Key lyric: “Oh you were a vampire and baby / I’m walking dead”—Marley Lynch

 Download “Bloodletting (The Vampire Song)” on iTunes
 Download “Bloodletting (The Vampire Song)” on Amazon

“Mind Playing Tricks on Me” (1991) by Geto Boys

Paranoia can be a powerful force, as we learn in the Geto Boys’ lone hit. Anyone who has watched a scary movie and laid alone in the dark trying to sleep knows that the human brain has myriad ways to make you believe your death by bloody ax murder is imminent. The final image of this video, a man furiously punching the ground as he’s pulled away by the paramedics, is a stark reminder of the mind’s terrible power.

Key lyric: "Then I felt just like a fiend / It wasn’t even close to Halloween / It was dark as fuck on the streets / My hands were all bloody from punching on the concrete"—Drew Toal

 Download “Mind Playing Tricks On Me” on iTunes
 Download “Mind Playing Tricks On Me” on Amazon

“Papa Won’t Leave You, Henry” (1992) by Nick Cave

Nick Cave’s early stuff always had a dirgelike quality to it. “Papa Won’t Leave You, Henry” is no exception. It starts out pretty dark (“I went out walking the other day. The wind hung wet around my neck. My head it rung with screams and groans. From the night I spent amongst her bones”) and just keeps going from there. News flash, Henry: Run away from your papa fast as you can.

Key lyric: “Her hair was like a curtain / Falling open with the laughter / And closing with the lies / But the ghost of her still lingers on”—DT

 Download “Papa Won’t Leave You, Henry” on iTunes
 Download “Papa Won’t Leave You, Henry” on Amazon

“This Is Halloween” (1993) from The Nightmare Before Christmas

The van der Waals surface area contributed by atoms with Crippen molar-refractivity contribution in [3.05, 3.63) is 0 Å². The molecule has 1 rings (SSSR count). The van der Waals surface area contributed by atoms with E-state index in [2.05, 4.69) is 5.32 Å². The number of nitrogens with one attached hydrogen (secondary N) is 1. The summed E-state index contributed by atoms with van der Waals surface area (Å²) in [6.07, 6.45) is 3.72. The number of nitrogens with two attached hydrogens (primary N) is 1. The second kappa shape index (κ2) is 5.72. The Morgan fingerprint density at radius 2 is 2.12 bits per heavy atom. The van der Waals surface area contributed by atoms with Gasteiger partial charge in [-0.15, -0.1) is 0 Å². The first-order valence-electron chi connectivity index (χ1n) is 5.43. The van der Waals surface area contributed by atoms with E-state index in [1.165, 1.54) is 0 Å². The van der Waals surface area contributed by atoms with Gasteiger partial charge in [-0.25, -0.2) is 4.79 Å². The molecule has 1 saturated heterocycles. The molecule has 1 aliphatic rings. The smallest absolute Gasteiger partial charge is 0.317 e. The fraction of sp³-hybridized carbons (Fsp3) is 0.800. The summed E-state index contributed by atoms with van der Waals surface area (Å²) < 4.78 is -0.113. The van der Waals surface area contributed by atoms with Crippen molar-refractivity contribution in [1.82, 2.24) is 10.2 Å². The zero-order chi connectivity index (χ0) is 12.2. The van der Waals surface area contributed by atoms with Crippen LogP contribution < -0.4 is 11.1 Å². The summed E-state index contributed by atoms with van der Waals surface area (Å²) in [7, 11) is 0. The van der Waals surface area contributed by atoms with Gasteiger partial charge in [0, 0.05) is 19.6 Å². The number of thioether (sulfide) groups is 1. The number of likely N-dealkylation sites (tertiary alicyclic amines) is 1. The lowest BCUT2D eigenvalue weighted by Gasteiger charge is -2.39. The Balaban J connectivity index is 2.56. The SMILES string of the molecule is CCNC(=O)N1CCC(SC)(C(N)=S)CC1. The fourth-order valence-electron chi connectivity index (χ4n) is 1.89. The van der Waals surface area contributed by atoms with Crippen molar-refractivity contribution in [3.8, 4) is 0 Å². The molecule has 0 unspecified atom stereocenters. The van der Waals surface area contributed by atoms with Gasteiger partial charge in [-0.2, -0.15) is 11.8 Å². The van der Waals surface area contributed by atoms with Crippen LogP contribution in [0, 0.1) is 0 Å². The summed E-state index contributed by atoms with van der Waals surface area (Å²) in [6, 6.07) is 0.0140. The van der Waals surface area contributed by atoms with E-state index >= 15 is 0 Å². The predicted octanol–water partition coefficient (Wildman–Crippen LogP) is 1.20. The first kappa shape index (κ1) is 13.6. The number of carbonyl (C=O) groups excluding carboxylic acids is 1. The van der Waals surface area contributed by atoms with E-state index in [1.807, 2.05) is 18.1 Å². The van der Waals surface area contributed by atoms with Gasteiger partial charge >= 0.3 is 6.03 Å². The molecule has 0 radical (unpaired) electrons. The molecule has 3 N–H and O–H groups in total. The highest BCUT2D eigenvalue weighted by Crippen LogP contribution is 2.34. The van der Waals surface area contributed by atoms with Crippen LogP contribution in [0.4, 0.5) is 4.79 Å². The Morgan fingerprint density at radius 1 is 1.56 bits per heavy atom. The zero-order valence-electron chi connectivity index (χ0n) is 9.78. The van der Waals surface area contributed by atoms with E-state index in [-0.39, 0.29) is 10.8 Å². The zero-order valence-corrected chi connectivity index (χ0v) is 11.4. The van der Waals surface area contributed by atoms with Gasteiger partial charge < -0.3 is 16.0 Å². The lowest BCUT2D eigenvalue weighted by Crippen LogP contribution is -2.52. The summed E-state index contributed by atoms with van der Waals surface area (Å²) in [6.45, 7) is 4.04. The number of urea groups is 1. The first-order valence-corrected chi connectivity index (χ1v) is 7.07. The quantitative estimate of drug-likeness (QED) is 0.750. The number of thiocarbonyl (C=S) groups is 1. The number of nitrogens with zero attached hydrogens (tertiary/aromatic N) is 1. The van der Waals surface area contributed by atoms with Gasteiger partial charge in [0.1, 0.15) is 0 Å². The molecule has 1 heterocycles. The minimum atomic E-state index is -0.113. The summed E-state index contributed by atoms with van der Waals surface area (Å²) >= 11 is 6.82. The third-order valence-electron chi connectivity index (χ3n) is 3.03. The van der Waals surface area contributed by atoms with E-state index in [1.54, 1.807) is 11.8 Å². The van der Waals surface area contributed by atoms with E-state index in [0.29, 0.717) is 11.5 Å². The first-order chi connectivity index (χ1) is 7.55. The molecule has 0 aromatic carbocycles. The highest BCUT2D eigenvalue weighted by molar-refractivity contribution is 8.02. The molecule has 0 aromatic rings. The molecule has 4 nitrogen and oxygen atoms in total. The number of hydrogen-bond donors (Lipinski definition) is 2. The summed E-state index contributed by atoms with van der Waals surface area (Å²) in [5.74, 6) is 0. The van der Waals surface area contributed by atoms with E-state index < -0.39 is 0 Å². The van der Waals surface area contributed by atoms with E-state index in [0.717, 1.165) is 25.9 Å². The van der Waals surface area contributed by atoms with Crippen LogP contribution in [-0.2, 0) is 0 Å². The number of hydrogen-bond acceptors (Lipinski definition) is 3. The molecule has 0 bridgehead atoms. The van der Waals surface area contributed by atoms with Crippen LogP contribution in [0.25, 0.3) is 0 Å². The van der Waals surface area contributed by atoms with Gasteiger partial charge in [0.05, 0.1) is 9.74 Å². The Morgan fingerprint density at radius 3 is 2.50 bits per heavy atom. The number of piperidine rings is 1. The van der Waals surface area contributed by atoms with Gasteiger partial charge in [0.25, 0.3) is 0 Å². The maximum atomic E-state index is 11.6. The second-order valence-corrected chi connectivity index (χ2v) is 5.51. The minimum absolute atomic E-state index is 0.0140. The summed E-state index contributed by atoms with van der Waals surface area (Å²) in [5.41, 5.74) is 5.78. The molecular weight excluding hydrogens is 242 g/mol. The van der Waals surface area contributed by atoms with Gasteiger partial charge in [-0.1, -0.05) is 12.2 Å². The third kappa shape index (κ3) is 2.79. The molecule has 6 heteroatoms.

If All Hallows’ Eve had Christmas carols, this would be its “Deck the Halls.” Danny Elfman’s lyrics lovingly detail what makes the holiday awesome, from the lighthearted revelry to the genuine chills. (Seriously—“The clown with the tear-away face”?)

Key lyric: “It’s our town, everybody scream / In this town of Halloween”—JS

 Download “This Is Halloween” on iTunes
 Download “This Is Halloween” on Amazon

“Spooky” (1980) by Lydia Lunch

The No Wave fixture’s cover of “Spooky” isn’t about the paranormal or demonic, exactly. It’s more about some guy she can’t seem to figure out, who seems to like her one minute and wants nothing to do with her the next. No doubt she eventually grew tired of these games and fed him his own entrails.

Key lyric: “Just like a ghost you’ve been haunting my dreams / So I proposed on Halloween / Love is kinda crazy with a spooky little boy like you”—DT

 Download “Spooky” on iTunes
 Download “Spooky” on Amazon

“Her Ghost in the Fog” (2000) by Cradle of Filth

This English metal band has plenty of spooky tracks, including such classics as “Funeral in Carpathia,” “Lord Abortion” and “Cruelty Brought Thee Orchids” (who can forget that song?). But the one that stands out, solely in terms of Halloween spookiness, is this early track. It has something to do with a woman being raped and murdered by priests and then haunting a forest—you know, pretty typical Cradle of Filth fare.

Key lyric: “My lantern chased her phantom and blew / Their chapel ablaze and all locked in to a pain / Best reserved for judgment that their bible construed”—DT

 Download “Her Ghost in the Fog” on iTunes
 Download “Her Ghost in the Fog” on Amazon


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Editor: Marley Lynch (@marleyasinbob)